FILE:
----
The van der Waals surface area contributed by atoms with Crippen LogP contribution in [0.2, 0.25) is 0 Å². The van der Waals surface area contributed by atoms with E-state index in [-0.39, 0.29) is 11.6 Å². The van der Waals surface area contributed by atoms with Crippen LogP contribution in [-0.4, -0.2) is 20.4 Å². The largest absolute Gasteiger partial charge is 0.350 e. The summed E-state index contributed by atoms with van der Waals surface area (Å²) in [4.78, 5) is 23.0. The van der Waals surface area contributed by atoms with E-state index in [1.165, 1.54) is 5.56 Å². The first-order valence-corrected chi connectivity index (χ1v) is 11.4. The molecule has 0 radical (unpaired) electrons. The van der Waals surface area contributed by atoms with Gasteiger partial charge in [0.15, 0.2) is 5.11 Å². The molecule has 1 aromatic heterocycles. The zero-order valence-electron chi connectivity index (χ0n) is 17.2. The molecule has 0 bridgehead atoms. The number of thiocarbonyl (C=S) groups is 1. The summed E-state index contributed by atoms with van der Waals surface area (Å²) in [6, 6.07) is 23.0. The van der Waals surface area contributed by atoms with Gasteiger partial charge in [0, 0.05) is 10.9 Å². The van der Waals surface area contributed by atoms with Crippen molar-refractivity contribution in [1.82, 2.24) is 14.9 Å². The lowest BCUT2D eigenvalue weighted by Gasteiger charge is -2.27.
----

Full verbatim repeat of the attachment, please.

The van der Waals surface area contributed by atoms with Crippen LogP contribution in [0.2, 0.25) is 0 Å². The van der Waals surface area contributed by atoms with E-state index in [-0.39, 0.29) is 11.6 Å². The van der Waals surface area contributed by atoms with Crippen LogP contribution in [-0.4, -0.2) is 20.4 Å². The largest absolute Gasteiger partial charge is 0.350 e. The summed E-state index contributed by atoms with van der Waals surface area (Å²) in [4.78, 5) is 23.0. The van der Waals surface area contributed by atoms with E-state index in [1.165, 1.54) is 5.56 Å². The first-order valence-corrected chi connectivity index (χ1v) is 11.4. The molecule has 0 radical (unpaired) electrons. The van der Waals surface area contributed by atoms with Gasteiger partial charge in [0.15, 0.2) is 5.11 Å². The molecule has 1 aromatic heterocycles. The zero-order valence-electron chi connectivity index (χ0n) is 17.2. The molecule has 0 bridgehead atoms. The number of thiocarbonyl (C=S) groups is 1. The summed E-state index contributed by atoms with van der Waals surface area (Å²) in [6, 6.07) is 23.0. The van der Waals surface area contributed by atoms with Gasteiger partial charge in [0, 0.05) is 10.9 Å². The van der Waals surface area contributed by atoms with Crippen molar-refractivity contribution in [1.82, 2.24) is 14.9 Å². The lowest BCUT2D eigenvalue weighted by Gasteiger charge is -2.27.